With nothing but a low r2 you doubt the fundamental validity of the proxy?

After consulting Dr. Ben, I was lead to believe that calculating r^2 would be ridiculous and an RE satatistic with a value 0 or higher would be more appropriate — so forget everything I said as I must have been temporarily blinded by reason.

]]>How would a large unexplained variation and the uncertainty associated with it be transposed back into time for the reconstruction where the factors of the unexplained variation could conceivably obliterate the explained variance in the calibration/validation period?

Huh? Ken, the larger the unexplained variation, the smaller the magnitude of the calibration coefficient, the larger its standard error, and the lower its significance.

But like I said, this IS assuming that the unexplained variation does NOT “obscure” the proxy response signal. Don’t forget that the signal can be very noisy yet still be estimated correctly.

This also assumes, of course, that the series in question IS indeed a proxy, i.e. the calibration is not spurious. Maybe that’s your issue? With nothing but a low r2 you doubt the fundamental validity of the proxy?

]]>This unexplained variation, even if it large, is not a concern if it is independent of the thing that is being proxied/reconstructed. That is to say, the size of the confidence envelope will be suitably inflated by the huge uncertainty on the calibration parameter. Further adjustment beyond this is not required.

The unexplained variation is, of course, estimated in the calibration/validation period/process. How would a large unexplained variation and the uncertainty associated with it be transposed back into time for the reconstruction where the factors of the unexplained variation could conceivably obliterate the explained variance in the calibration/validation period?

And, of course, if we do not turn a blind eye to the divergence/out-of-sample period results following the calibration/validation period, we have some corraborating evidence to give concern.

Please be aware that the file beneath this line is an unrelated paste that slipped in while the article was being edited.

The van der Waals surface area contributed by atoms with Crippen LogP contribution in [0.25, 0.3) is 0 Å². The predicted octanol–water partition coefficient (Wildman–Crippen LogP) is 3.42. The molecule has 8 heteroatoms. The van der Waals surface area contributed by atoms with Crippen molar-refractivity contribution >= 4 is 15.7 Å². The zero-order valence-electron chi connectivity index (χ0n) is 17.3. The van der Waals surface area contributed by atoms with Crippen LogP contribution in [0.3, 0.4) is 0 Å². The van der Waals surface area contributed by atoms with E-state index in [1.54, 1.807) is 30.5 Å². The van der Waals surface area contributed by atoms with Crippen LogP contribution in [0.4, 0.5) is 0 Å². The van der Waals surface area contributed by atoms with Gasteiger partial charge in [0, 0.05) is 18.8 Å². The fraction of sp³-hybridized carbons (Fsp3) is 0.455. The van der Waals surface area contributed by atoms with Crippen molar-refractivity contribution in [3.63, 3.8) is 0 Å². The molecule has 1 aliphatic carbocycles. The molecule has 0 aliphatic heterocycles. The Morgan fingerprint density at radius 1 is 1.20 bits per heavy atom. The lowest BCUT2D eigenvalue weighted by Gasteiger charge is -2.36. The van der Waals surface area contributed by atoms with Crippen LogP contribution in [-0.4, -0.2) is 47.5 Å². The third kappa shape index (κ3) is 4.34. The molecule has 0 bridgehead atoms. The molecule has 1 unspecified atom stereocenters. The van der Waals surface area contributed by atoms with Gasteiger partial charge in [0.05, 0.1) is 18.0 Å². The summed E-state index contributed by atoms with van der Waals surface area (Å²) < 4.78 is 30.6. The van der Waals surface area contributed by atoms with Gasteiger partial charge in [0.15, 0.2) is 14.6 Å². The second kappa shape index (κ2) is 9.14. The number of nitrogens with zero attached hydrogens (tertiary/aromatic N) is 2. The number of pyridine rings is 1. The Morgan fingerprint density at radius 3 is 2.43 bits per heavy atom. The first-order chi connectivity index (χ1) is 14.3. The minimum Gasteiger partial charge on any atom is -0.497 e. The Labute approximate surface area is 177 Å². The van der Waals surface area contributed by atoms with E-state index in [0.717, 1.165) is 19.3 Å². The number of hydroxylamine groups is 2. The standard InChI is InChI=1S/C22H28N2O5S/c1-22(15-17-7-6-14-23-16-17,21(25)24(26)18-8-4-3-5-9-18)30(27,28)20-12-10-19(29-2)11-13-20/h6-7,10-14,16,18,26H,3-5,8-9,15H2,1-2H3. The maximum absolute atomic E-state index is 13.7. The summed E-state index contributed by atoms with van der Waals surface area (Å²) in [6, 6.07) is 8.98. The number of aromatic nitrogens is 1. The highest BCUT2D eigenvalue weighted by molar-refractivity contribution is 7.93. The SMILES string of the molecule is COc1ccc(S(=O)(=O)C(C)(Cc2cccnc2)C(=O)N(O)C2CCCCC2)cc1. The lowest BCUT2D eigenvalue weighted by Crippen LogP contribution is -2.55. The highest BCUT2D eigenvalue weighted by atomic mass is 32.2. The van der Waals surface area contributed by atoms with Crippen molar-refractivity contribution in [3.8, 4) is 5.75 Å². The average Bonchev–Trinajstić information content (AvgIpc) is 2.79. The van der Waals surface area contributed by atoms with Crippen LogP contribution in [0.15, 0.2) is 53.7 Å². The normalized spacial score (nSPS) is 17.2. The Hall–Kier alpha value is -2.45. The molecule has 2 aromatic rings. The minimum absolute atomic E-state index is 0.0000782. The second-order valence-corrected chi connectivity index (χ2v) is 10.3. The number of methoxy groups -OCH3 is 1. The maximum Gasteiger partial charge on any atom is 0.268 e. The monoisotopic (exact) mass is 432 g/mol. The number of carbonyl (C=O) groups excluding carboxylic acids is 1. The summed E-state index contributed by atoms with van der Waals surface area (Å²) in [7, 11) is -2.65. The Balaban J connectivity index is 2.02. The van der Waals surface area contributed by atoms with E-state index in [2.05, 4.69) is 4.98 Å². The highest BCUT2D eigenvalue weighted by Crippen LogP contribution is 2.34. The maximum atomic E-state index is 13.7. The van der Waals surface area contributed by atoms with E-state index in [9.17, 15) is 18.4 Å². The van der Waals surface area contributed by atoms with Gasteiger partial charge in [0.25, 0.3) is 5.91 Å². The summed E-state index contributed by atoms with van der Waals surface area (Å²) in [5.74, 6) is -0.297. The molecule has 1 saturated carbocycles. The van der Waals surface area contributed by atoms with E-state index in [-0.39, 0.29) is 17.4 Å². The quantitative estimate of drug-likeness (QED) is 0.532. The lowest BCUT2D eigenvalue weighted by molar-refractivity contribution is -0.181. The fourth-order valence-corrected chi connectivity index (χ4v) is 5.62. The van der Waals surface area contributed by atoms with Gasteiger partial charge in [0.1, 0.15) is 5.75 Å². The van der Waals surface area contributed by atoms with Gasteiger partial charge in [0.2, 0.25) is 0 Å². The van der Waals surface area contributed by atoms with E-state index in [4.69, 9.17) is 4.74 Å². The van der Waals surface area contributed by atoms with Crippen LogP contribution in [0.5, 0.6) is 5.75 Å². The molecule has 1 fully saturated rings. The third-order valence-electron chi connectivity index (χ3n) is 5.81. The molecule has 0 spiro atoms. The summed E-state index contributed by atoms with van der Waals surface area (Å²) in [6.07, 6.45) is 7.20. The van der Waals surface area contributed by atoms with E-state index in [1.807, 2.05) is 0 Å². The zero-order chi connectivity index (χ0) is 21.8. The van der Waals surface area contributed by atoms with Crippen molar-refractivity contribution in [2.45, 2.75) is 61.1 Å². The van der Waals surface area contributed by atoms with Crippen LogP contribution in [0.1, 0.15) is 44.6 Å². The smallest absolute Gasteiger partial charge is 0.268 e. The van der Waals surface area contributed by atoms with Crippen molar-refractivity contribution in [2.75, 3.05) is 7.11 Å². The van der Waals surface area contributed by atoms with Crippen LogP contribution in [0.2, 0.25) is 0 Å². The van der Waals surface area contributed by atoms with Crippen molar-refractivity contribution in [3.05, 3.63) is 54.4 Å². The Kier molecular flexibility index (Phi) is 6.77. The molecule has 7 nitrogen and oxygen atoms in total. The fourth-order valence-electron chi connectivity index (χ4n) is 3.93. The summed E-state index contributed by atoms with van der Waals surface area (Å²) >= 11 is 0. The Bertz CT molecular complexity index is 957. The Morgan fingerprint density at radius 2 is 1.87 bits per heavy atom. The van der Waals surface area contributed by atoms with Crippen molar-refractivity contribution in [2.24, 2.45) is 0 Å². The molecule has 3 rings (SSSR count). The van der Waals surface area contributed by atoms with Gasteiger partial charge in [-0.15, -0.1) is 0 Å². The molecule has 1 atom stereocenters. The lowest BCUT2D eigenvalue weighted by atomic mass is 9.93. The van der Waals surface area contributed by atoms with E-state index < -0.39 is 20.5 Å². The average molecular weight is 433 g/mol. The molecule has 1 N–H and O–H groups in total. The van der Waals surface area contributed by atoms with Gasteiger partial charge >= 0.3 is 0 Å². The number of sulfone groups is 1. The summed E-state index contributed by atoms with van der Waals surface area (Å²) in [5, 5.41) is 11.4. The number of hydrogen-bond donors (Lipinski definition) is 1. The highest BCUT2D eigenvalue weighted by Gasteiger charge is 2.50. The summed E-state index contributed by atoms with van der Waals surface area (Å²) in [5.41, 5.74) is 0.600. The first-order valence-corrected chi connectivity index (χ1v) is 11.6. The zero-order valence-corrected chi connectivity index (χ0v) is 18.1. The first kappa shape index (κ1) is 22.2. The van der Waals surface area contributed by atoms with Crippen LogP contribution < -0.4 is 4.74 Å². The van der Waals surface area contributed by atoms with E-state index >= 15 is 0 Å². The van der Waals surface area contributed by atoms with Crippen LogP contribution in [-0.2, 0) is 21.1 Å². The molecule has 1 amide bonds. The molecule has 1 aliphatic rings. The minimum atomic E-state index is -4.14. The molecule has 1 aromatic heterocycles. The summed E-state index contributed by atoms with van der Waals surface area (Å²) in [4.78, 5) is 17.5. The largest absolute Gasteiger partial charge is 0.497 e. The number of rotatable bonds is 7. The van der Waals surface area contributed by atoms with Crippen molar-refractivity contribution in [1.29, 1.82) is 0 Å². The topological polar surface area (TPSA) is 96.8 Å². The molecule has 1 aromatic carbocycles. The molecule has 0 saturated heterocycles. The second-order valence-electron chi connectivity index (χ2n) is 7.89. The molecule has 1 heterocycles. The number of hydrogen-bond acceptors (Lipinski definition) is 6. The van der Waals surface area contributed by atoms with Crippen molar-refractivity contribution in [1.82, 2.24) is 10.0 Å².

I suppose as long as no one bothers to discuss these results all in the same paragraph, we can avoid the concern.

]]>Yes, and that’s why there’s value in putting a lens on that issue. ]]>

This unexplained variation, even if it large, is not a concern if it is independent of the thing that is being proxied/reconstructed. That is to say, the size of the confidence envelope will be suitably inflated by the huge uncertainty on the calibration parameter. Further adjustment beyond this is not required. ]]>

If your reconstruction includes a robust estimate of uncertainty then you do not need to abritrarily screen out proxies for which the calibration correlation is “low”. The “lowness” gets factored into the size of the confidence envelope: the lower the r, the wider the envelope.

If you have a regression correlation that when squared indicates that you are explaining maybe a percent or two of the variable, I would think that perhaps, regardless of the confidence envelop calculated one might be very concerned about using that regression in a reconstruction that goes back in time where all those unexplained (by R^2) factors could come into play.

]]>If your reconstruction includes a robust estimate of uncertainty then you do not need to abritrarily screen out proxies for which the calibration correlation is “low”. The “lowness” gets factored into the size of the confidence envelope: the lower the r, the wider the envelope. ]]>

Urederra, please look at the Steve M post here and reread what the introduction to this thread was actually quoting.

Re: Steve McIntyre (#16),

The criteria is a correlation (r) of at least 0.5 for the between TR core samples and says nothing about the overall correlation to temperature.

While I find using such a low correlation with temperature strange for a reconstruction, I find it even stranger that the reviewers of these papers never seem to object much to these methods.

]]>Thanks for the correction. That is even worse than I thought.

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